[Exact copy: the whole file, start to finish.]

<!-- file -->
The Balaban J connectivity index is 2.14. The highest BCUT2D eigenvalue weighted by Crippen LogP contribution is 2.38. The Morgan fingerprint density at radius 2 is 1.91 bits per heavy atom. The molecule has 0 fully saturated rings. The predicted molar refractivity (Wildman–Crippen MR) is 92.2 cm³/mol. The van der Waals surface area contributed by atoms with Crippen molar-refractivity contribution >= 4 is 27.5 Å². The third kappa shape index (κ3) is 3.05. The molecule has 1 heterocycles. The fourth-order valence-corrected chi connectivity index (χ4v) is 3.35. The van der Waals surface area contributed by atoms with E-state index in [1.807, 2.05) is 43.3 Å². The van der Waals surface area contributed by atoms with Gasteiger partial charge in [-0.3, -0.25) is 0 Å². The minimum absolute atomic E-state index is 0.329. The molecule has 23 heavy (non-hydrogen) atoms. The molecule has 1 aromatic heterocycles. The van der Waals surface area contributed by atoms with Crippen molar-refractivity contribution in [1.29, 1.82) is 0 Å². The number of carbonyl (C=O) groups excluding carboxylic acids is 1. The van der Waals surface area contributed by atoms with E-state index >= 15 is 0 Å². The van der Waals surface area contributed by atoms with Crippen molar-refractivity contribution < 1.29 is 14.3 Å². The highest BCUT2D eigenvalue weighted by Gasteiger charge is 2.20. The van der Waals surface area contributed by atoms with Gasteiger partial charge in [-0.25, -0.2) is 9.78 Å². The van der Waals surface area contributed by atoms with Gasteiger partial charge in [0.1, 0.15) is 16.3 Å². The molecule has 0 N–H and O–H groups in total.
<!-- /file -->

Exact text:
The Balaban J connectivity index is 2.14. The highest BCUT2D eigenvalue weighted by Crippen LogP contribution is 2.38. The Morgan fingerprint density at radius 2 is 1.91 bits per heavy atom. The molecule has 0 fully saturated rings. The predicted molar refractivity (Wildman–Crippen MR) is 92.2 cm³/mol. The van der Waals surface area contributed by atoms with Crippen molar-refractivity contribution >= 4 is 27.5 Å². The third kappa shape index (κ3) is 3.05. The molecule has 1 heterocycles. The fourth-order valence-corrected chi connectivity index (χ4v) is 3.35. The van der Waals surface area contributed by atoms with E-state index in [1.807, 2.05) is 43.3 Å². The van der Waals surface area contributed by atoms with Gasteiger partial charge in [-0.3, -0.25) is 0 Å². The minimum absolute atomic E-state index is 0.329. The molecule has 23 heavy (non-hydrogen) atoms. The molecule has 1 aromatic heterocycles. The van der Waals surface area contributed by atoms with Crippen molar-refractivity contribution in [1.29, 1.82) is 0 Å². The number of carbonyl (C=O) groups excluding carboxylic acids is 1. The van der Waals surface area contributed by atoms with E-state index >= 15 is 0 Å². The van der Waals surface area contributed by atoms with Crippen molar-refractivity contribution < 1.29 is 14.3 Å². The highest BCUT2D eigenvalue weighted by Gasteiger charge is 2.20. The van der Waals surface area contributed by atoms with Gasteiger partial charge in [-0.25, -0.2) is 9.78 Å². The van der Waals surface area contributed by atoms with Gasteiger partial charge in [0.1, 0.15) is 16.3 Å². The molecule has 0 N–H and O–H groups in total.